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English support for Scottish independence falls

An apparent increase in support for Scottish independence in England in 2011 has largely been reversed. Picture: Jane Barlow

An apparent increase in support for Scottish independence in England in 2011 has largely been reversed. Picture: Jane Barlow

  • by SCOTT MACNAB
 

Only a fifth of people in England think Scotland should become independent, a national survey has found.

The latest British social attitudes survey shows that an apparent increase in support for Scottish independence in England in 2011 has largely been reversed.

After increasing from 19 per cent in 2007 to 26 per cent in 2011, support has fallen back to 21 per cent.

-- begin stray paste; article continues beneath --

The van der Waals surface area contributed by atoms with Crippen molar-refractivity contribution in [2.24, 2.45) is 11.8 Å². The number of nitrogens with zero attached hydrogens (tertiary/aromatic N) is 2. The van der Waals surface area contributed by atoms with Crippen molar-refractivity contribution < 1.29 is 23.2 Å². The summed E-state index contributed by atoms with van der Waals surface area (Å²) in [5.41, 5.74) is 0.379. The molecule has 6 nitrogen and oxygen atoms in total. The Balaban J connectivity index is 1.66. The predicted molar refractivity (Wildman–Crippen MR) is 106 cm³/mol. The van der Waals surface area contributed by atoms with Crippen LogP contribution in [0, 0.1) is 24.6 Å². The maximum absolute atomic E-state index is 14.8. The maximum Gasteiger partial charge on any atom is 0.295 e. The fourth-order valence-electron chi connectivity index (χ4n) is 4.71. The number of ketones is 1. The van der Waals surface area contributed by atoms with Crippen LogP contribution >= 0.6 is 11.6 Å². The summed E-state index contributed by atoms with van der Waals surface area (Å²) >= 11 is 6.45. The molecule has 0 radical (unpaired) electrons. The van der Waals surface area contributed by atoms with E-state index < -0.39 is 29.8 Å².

Almost half of people in England think Scotland should remain part of the UK with devolution of some powers while 18 per cent think it should be part of the UK without its own parliament.

The findings are part of the NatCen Social Research survey. Conducted last year, it asked 925 people in England about their attitudes to Scottish independence.

It also found only 16 per cent of people think it would be in England’s interests to leave the UK. The full survey will be published next week.

Report author Professor John Curtice said: “Some have argued that a backlash has been developing south of the Border against the advantages that Scotland seemingly enjoys and the demands it continues to make.

“But rather than being fuelled by the debate, whatever signs there were of such a reaction have apparently been snuffed out.”

 

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